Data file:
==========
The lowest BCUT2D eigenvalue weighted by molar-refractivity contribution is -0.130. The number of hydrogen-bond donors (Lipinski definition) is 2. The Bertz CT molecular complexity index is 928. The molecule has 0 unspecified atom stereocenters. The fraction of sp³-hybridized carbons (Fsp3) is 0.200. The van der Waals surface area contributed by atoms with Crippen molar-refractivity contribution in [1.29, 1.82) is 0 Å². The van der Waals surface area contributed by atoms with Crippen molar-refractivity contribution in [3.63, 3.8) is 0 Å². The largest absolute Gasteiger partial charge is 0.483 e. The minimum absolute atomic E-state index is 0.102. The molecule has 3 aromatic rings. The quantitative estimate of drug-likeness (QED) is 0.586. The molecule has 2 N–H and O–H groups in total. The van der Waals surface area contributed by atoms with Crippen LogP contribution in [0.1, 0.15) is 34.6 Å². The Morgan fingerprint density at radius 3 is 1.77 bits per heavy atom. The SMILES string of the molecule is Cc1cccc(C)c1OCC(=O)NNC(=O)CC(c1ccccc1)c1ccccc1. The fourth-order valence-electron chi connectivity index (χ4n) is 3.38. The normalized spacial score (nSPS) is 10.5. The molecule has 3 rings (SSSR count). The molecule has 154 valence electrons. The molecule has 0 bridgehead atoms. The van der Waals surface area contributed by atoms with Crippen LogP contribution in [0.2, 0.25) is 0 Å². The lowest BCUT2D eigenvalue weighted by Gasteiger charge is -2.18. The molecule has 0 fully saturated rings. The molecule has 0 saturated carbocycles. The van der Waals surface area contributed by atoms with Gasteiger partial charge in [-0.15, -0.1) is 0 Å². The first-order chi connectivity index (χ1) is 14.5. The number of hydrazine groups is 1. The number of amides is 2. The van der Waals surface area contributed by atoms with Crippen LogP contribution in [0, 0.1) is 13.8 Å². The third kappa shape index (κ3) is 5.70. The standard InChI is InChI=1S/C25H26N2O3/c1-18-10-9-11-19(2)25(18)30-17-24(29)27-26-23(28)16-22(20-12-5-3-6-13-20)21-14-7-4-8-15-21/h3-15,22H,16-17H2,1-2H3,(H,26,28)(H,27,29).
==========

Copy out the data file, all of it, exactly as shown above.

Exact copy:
The lowest BCUT2D eigenvalue weighted by molar-refractivity contribution is -0.130. The number of hydrogen-bond donors (Lipinski definition) is 2. The Bertz CT molecular complexity index is 928. The molecule has 0 unspecified atom stereocenters. The fraction of sp³-hybridized carbons (Fsp3) is 0.200. The van der Waals surface area contributed by atoms with Crippen molar-refractivity contribution in [1.29, 1.82) is 0 Å². The van der Waals surface area contributed by atoms with Crippen molar-refractivity contribution in [3.63, 3.8) is 0 Å². The largest absolute Gasteiger partial charge is 0.483 e. The minimum absolute atomic E-state index is 0.102. The molecule has 3 aromatic rings. The quantitative estimate of drug-likeness (QED) is 0.586. The molecule has 2 N–H and O–H groups in total. The van der Waals surface area contributed by atoms with Crippen LogP contribution in [0.1, 0.15) is 34.6 Å². The Morgan fingerprint density at radius 3 is 1.77 bits per heavy atom. The SMILES string of the molecule is Cc1cccc(C)c1OCC(=O)NNC(=O)CC(c1ccccc1)c1ccccc1. The fourth-order valence-electron chi connectivity index (χ4n) is 3.38. The normalized spacial score (nSPS) is 10.5. The molecule has 3 rings (SSSR count). The molecule has 154 valence electrons. The molecule has 0 bridgehead atoms. The van der Waals surface area contributed by atoms with Crippen LogP contribution in [0.2, 0.25) is 0 Å². The lowest BCUT2D eigenvalue weighted by Gasteiger charge is -2.18. The molecule has 0 fully saturated rings. The molecule has 0 saturated carbocycles. The van der Waals surface area contributed by atoms with Gasteiger partial charge in [-0.15, -0.1) is 0 Å². The first-order chi connectivity index (χ1) is 14.5. The number of hydrazine groups is 1. The number of amides is 2. The van der Waals surface area contributed by atoms with Crippen LogP contribution in [0, 0.1) is 13.8 Å². The third kappa shape index (κ3) is 5.70. The standard InChI is InChI=1S/C25H26N2O3/c1-18-10-9-11-19(2)25(18)30-17-24(29)27-26-23(28)16-22(20-12-5-3-6-13-20)21-14-7-4-8-15-21/h3-15,22H,16-17H2,1-2H3,(H,26,28)(H,27,29).